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Sunday, September 26, 2021 | 07:20 am
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Software Vendor Caught Up in REvil Ransomware Attack Obtains Decryptor Key

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Software Vendor Caught Up in REvil Ransomware Attack Obtains Decryptor Key

Kaseya, the software firm whose remote access tool was used to deliver REvil ransomware to hundreds of businesses around the world this month in a devastating supply-chain attack, has obtained a decryptor key allowing it to unlock networks seized by the malware, the company confirmed to CNN Business.

Kaseya is currently helping to restore the systems of customers whose networks were still locked down by REvil’s software, it said.

“I can confirm we have received a decryptor and are currently working to assist the customers impacted by the attack,” said Kaseya spokesperson Dana Liedholm. “We can’t share the source but can say it’s from a trusted third party.”

Liedholm declined to answer further questions about whether the decryptor key had been reverse-engineered from the REvil malware.

Brett Callow, a threat analyst at the cybersecurity firm Emsisoft, said his firm had verified the effectiveness of the key at restoring victim data.

“We are working with Kaseya to support their customer engagement efforts. We have confirmed the key is effective at unlocking victims and will continue to provide support to Kaseya and its customers,” Callow told CNN.

Underscoring that point, Drew Schmitt, principal threat intelligence analyst at GuidePoint Security, said that although he is not involved with the situation at Kaseya, he’s confident the key should work.”There are very limited circumstances where I’ve obtained a decryptor during a negotiation and found out it either doesn’t work or found some major problem with it,” Schmitt said. “The percentage of cases or incidents where the decryptor just flat-out doesn’t work is really, really low and is closer to zero than anything.”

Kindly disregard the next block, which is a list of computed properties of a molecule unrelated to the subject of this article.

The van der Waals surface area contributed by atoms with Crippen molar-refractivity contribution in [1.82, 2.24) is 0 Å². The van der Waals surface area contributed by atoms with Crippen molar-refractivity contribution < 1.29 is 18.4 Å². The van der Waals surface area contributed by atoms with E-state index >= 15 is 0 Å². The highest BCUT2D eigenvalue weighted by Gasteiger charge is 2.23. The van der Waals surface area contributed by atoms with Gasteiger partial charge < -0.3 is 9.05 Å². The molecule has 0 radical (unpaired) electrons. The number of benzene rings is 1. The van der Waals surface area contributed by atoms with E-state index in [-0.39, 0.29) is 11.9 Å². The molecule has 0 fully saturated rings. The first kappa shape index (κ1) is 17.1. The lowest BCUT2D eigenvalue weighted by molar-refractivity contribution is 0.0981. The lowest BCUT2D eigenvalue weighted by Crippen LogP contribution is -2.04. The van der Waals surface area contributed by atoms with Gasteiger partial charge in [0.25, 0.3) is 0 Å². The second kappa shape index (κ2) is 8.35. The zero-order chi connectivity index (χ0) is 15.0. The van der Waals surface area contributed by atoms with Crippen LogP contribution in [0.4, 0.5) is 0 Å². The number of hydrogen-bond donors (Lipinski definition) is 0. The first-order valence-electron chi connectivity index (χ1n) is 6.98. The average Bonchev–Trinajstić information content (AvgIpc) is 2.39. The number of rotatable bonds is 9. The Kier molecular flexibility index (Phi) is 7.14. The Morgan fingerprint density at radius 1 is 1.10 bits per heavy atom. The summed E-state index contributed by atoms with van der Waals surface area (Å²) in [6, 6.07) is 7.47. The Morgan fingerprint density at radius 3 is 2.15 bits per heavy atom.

The Kaseya attack has been called one of the largest ransomware attacks in history. On July 2, hackers affiliated with REvil — a cybercriminal gang that is believed to operate out of Eastern Europe or Russia — used Kaseya’s remote management tools to deliver malicious software to Kaseya’s customers that encrypted their data and locked them out.

It is still unclear how the attackers managed to gain access to Kaseya’s product.

Many of Kaseya’s customers are IT support firms that help small businesses such as dentists’ offices, local restaurants and accounting firms with their information technology needs. When the support firms were hit, their own customers were also affected, prompting Kaseya to estimate later that as many as 1,500 organizations worldwide may have been compromised by the ransomware.

REvil issued an eye-popping $70 million ransom demand in exchange for a decryptor key that could unlock all of the affected systems at once. But even as some companies were still reeling from the attack, REvil vanished from the internet — with most of its websites going dark.

The group’s mysterious disappearance last week has sparked speculation as to its fate. The US government has steadfastly declined to say whether it played a role, though the Biden administration has vowed to crack down on ransomware. And, in the case of Colonial Pipeline, US law enforcement officials have been able to track and recover some of the money the company paid to its ransomware attackers — a group known as DarkSide that has also since disappeared.

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